The Assayer

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Franceso Villamena's Frontispiece for The Assayer

The Assayer (Italian: Il Saggiatore) was a book published in Rome by Galileo Galilei in October 1623 and is generally considered to be one of the pioneering works of the scientific method, first broaching the idea that the book of nature is to be read with mathematical tools rather than those of scholastic philosophy, as generally held at the time.

Grassi on the comets[edit]

The context of the essay was to reply to the treatise Libra astronomica ac philosophica of 1619 by Orazio Grassi, a Jesuit mathematician at the Collegio Romano, which used the pseudonym of Lotario Sarsi Sigensano. The debate between Galileo and Grassi started in 1618, when the latter published Disputatio astronomica de tribus cometis anni MDCXVIII, in which he asserted that comets are celestial bodies. Grassi adopted Tycho Brahe's Tychonic system, in which the other planets of the Solar System orbit around the Sun, which, in turn, orbits around the Earth. In his Disputatio Grassi referenced many of Galileo's observations, such as the surface of the Moon and the phases of Venus, without mentioning him. Grassi argued from the apparent absence of observable parallax that comets move beyond the Moon. Galileo never explicitly stated that comets are an illusion, but merely wondered if they are real or an optical illusion.

Science, mathematics, and philosophy[edit]

In 1616 Galileo may have been silenced on Copernicanism. In 1623 his supporter and friend, Cardinal Maffeo Barberini, a former patron of the Accademia dei Lincei and uncle of future Cardinal Francesco Barberini, became Pope Urban VIII. The election of Barberini seemed to assure Galileo of support at the highest level in the Church. A visit to Rome confirmed this. The Assayer is a milestone in the history of science: here Galileo describes the scientific method, which was quite a revolution at the time.

The title page of The Assayer shows the crest of the Barberini family, featuring three busy bees. In The Assayer, Galileo weighs the astronomical views of a Jesuit, Orazio Grassi, and finds them wanting. The book was dedicated to the new pope. The title page also shows that Urban VIII employed a member of the Lynx, Cesarini, at a high level in the papal service. This book was edited and published by members of the Lynx.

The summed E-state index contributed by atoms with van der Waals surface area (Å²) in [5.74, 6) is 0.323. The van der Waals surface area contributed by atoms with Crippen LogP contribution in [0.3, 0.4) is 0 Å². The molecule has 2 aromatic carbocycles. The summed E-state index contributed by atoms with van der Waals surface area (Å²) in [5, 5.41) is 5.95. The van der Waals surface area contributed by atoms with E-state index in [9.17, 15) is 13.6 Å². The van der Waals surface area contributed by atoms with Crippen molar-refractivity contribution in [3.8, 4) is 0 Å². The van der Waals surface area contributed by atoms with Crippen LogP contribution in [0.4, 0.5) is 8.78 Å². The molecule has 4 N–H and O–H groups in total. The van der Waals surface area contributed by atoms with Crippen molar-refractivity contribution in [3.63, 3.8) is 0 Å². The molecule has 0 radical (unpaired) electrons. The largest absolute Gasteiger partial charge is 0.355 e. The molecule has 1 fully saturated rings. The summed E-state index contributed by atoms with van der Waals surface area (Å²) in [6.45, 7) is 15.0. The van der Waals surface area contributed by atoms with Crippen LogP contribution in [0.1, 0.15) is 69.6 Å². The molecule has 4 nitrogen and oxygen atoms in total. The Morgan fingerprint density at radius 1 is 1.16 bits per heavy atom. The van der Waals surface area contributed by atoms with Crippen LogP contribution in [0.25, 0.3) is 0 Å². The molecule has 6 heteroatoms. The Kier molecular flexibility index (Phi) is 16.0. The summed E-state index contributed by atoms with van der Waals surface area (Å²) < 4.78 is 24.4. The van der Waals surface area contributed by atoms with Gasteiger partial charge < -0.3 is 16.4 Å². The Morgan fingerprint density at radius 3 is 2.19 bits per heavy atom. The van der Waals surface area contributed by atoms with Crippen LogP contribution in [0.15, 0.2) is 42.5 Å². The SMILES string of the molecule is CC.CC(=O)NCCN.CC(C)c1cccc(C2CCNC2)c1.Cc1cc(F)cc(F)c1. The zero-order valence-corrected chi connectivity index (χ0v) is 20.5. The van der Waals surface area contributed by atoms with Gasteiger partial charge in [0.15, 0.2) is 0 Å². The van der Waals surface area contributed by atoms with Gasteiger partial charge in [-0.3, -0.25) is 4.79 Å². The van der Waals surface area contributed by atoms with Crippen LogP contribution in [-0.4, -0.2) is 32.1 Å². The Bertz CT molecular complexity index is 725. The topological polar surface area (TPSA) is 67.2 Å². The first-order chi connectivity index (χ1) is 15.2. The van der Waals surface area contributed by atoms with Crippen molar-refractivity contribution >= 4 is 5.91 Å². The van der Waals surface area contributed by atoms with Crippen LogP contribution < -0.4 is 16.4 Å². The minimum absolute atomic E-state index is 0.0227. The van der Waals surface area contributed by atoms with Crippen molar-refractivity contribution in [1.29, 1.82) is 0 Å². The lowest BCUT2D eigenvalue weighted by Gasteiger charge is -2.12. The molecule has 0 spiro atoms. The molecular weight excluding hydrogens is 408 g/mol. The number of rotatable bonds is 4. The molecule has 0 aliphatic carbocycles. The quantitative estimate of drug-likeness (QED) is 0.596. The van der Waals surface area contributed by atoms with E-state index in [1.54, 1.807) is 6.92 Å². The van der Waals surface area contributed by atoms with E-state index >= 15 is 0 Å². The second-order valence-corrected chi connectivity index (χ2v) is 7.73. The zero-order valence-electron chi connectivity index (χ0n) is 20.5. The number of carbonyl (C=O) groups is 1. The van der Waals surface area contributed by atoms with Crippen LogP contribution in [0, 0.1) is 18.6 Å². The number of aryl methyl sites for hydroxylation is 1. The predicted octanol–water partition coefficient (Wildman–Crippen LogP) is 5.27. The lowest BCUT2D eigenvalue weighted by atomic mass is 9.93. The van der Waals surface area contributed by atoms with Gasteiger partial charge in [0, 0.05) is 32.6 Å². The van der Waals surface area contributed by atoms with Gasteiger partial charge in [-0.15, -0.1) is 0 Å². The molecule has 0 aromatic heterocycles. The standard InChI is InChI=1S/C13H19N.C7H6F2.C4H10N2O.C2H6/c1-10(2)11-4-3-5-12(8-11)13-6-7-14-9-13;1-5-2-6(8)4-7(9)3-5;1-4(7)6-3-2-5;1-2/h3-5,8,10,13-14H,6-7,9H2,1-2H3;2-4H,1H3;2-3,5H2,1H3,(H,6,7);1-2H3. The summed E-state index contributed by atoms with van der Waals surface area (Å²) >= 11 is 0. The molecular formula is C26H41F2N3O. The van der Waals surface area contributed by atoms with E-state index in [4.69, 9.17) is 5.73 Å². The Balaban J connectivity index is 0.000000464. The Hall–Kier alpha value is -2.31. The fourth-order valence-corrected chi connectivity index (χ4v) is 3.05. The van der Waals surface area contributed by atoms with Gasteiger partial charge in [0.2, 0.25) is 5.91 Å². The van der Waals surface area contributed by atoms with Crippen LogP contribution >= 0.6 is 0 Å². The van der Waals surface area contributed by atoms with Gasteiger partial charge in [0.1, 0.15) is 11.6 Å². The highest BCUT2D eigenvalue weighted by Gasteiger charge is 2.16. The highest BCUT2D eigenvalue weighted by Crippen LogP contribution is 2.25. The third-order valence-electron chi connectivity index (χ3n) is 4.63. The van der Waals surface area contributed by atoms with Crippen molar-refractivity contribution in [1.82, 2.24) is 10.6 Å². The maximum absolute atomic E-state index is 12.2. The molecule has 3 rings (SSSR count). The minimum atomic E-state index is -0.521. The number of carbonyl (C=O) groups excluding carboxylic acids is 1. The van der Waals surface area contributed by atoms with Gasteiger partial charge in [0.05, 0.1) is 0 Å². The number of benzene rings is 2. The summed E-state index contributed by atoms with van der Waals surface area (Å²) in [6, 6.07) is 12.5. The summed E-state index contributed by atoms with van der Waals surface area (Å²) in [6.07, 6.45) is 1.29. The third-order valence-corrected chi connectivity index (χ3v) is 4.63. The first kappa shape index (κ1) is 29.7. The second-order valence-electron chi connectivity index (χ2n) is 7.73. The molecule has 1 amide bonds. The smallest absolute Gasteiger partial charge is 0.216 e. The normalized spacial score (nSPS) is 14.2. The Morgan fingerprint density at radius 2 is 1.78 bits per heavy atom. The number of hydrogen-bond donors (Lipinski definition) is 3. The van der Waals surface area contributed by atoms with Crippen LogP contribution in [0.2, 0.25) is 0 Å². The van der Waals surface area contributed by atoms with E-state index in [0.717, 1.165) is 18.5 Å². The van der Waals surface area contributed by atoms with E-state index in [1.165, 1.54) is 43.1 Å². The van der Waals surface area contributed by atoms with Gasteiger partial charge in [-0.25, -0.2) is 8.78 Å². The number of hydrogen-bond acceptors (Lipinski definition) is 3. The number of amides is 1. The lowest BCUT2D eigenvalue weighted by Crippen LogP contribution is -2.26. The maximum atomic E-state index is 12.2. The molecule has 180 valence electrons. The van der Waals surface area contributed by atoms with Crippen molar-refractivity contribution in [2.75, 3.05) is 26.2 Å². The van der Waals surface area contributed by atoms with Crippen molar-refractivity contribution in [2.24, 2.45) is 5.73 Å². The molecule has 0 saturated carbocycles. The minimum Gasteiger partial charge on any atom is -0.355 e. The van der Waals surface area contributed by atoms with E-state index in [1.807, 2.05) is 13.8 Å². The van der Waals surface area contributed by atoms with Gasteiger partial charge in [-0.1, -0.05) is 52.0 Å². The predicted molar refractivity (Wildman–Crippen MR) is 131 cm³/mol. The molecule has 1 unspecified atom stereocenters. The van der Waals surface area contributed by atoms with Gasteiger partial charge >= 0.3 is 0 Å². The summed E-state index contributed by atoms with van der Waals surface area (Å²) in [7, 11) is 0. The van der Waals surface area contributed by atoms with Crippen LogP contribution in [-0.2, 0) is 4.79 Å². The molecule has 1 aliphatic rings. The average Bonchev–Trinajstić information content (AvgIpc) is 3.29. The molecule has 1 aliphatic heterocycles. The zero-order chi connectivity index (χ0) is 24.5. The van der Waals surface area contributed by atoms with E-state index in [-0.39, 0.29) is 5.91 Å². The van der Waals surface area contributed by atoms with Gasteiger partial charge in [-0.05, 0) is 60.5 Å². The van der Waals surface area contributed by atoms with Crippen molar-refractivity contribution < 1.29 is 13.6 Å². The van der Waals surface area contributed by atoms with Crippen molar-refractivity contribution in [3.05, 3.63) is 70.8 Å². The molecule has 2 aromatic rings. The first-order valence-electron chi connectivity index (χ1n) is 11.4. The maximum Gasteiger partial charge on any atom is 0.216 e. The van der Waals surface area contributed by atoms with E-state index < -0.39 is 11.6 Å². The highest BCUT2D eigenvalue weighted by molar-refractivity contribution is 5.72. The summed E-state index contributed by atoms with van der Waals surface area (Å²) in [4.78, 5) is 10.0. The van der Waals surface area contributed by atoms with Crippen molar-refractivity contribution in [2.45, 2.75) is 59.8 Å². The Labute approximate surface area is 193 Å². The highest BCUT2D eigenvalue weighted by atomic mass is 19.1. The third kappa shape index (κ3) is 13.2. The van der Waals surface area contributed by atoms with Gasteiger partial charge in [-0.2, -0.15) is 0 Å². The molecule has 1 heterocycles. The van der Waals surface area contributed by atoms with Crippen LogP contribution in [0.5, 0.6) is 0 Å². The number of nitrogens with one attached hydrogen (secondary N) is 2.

In The Assayer Galileo mainly criticized Grassi's method of inquiry, heavily biased by his religious belief and based on ipse dixit, rather than his hypothesis on comets. Furthermore, he insisted that natural philosophy (i.e. physics) should be mathematical. According to the title page, he was the philosopher (i.e. physicist) of the Grand Duke of Tuscany, not merely the mathematician. Natural philosophy (physics) spans the gamut from processes of generation and growth (represented by a plant) to the physical structure of the universe, represented by the cosmic cross-section. Mathematics, on the other hand, is symbolized by telescopes, and an astrolabe. This is the book containing Galileo’s famous statement that mathematics is the language of science. Only through mathematics can one achieve lasting truth in physics. Those who neglect mathematics wander endlessly in a dark labyrinth. From the book:[1]

Philosophy [i.e. natural philosophy] is written in this grand book — I mean the Universe — which stands continually open to our gaze, but it cannot be understood unless one first learns to comprehend the language and interpret the characters in which it is written. It is written in the language of mathematics, and its characters are triangles, circles, and other geometrical figures, without which it is humanly impossible to understand a single word of it; without these, one is wandering around in a dark labyrinth.

Galileo used a sarcastic and witty tone throughout the essay. The book was read with delight at the dinner table by Urban VIII.[2] In 1620 Maffeo Barberini wrote a poem entitled Adulatio Perniciosa in Galileo's honor.[3] An official, Giovanni di Guevara, said that The Assayer was free from any unorthodoxy.[4]

Also in the book, Galileo theorizes that senses such as smell and taste are made possible by the release of tiny particles from their host substances, which was correct but not proven until later.[5]

See also[edit]


  1. ^ Galileo Galilei, The Assayer, as translated by Stillman Drake (1957), Discoveries and Opinions of Galileo pp. 237-8.
  2. ^ Amir Alexander (2014). Infinitesimal: How a Dangerous Mathematical Theory Shaped the Modern World. Scientific American / Farrar, Straus and Giroux. ISBN 978-0374176815., p. 131
  3. ^ The Galileo Project
  4. ^ William A. Wallace, Galileo, the Jesuits and the Medieval Aristotle, (1991), pp.VII, 81-83
  5. ^ Fermi, Laura (1961). The Story of Atomic Energy. New York: Random House. p. 6.


  • Galileo Galilei, Il Saggiatore (in Italian) (Rome, 1623); The Assayer, English trans. Stillman Drake and C. D. O'Malley, in The Controversy on the Comets of 1618 (University of Pennsylvania Press, 1960).
  • Pietro Redondi, Galileo eretico, 1983; Galileo: Heretic (transl: Raymond Rosenthal) Princeton University Press 1987 (reprint 1989 ISBN 0-691-02426-X); Penguin 1988 (reprint 1990 ISBN 0-14-012541-8)

External links[edit]